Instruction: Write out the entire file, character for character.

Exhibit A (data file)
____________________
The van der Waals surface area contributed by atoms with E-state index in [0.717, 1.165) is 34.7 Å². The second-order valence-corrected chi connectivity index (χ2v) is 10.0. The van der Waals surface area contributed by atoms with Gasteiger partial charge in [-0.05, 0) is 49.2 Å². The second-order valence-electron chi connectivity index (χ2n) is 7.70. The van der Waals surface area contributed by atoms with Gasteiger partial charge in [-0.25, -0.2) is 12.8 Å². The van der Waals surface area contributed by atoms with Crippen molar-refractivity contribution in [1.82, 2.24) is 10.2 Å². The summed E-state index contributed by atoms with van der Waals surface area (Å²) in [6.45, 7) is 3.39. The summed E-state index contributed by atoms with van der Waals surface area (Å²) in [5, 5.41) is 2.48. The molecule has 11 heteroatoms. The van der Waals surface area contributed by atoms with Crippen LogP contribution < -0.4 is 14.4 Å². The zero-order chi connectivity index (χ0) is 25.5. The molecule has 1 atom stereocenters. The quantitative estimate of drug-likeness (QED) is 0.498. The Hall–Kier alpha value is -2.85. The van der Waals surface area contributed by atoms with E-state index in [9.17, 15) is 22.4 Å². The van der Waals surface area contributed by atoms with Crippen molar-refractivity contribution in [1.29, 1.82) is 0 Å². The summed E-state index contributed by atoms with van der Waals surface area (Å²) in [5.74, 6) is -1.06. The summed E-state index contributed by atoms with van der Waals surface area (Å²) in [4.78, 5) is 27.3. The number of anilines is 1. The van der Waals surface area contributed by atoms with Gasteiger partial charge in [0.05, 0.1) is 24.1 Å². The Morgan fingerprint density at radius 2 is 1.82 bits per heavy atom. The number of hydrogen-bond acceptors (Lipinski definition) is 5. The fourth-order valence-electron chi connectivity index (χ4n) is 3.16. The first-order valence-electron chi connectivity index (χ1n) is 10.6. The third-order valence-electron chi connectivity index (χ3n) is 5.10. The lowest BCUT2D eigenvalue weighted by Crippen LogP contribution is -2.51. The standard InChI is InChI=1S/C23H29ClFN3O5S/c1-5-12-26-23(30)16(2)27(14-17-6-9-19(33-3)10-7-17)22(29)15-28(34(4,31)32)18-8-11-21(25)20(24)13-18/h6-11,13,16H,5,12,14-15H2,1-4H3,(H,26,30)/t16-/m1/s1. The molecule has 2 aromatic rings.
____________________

The van der Waals surface area contributed by atoms with E-state index in [0.717, 1.165) is 34.7 Å². The second-order valence-corrected chi connectivity index (χ2v) is 10.0. The van der Waals surface area contributed by atoms with Gasteiger partial charge in [-0.05, 0) is 49.2 Å². The second-order valence-electron chi connectivity index (χ2n) is 7.70. The van der Waals surface area contributed by atoms with Gasteiger partial charge in [-0.25, -0.2) is 12.8 Å². The van der Waals surface area contributed by atoms with Crippen molar-refractivity contribution in [1.82, 2.24) is 10.2 Å². The summed E-state index contributed by atoms with van der Waals surface area (Å²) in [6.45, 7) is 3.39. The summed E-state index contributed by atoms with van der Waals surface area (Å²) in [5, 5.41) is 2.48. The molecule has 11 heteroatoms. The van der Waals surface area contributed by atoms with Crippen LogP contribution < -0.4 is 14.4 Å². The zero-order chi connectivity index (χ0) is 25.5. The molecule has 1 atom stereocenters. The quantitative estimate of drug-likeness (QED) is 0.498. The Hall–Kier alpha value is -2.85. The van der Waals surface area contributed by atoms with E-state index in [9.17, 15) is 22.4 Å². The van der Waals surface area contributed by atoms with Crippen molar-refractivity contribution in [1.29, 1.82) is 0 Å². The summed E-state index contributed by atoms with van der Waals surface area (Å²) in [5.74, 6) is -1.06. The summed E-state index contributed by atoms with van der Waals surface area (Å²) in [4.78, 5) is 27.3. The number of anilines is 1. The van der Waals surface area contributed by atoms with Gasteiger partial charge in [0.05, 0.1) is 24.1 Å². The Morgan fingerprint density at radius 2 is 1.82 bits per heavy atom. The number of hydrogen-bond acceptors (Lipinski definition) is 5. The fourth-order valence-electron chi connectivity index (χ4n) is 3.16. The first-order valence-electron chi connectivity index (χ1n) is 10.6. The third-order valence-electron chi connectivity index (χ3n) is 5.10. The lowest BCUT2D eigenvalue weighted by Crippen LogP contribution is -2.51. The standard InChI is InChI=1S/C23H29ClFN3O5S/c1-5-12-26-23(30)16(2)27(14-17-6-9-19(33-3)10-7-17)22(29)15-28(34(4,31)32)18-8-11-21(25)20(24)13-18/h6-11,13,16H,5,12,14-15H2,1-4H3,(H,26,30)/t16-/m1/s1. The molecule has 2 aromatic rings.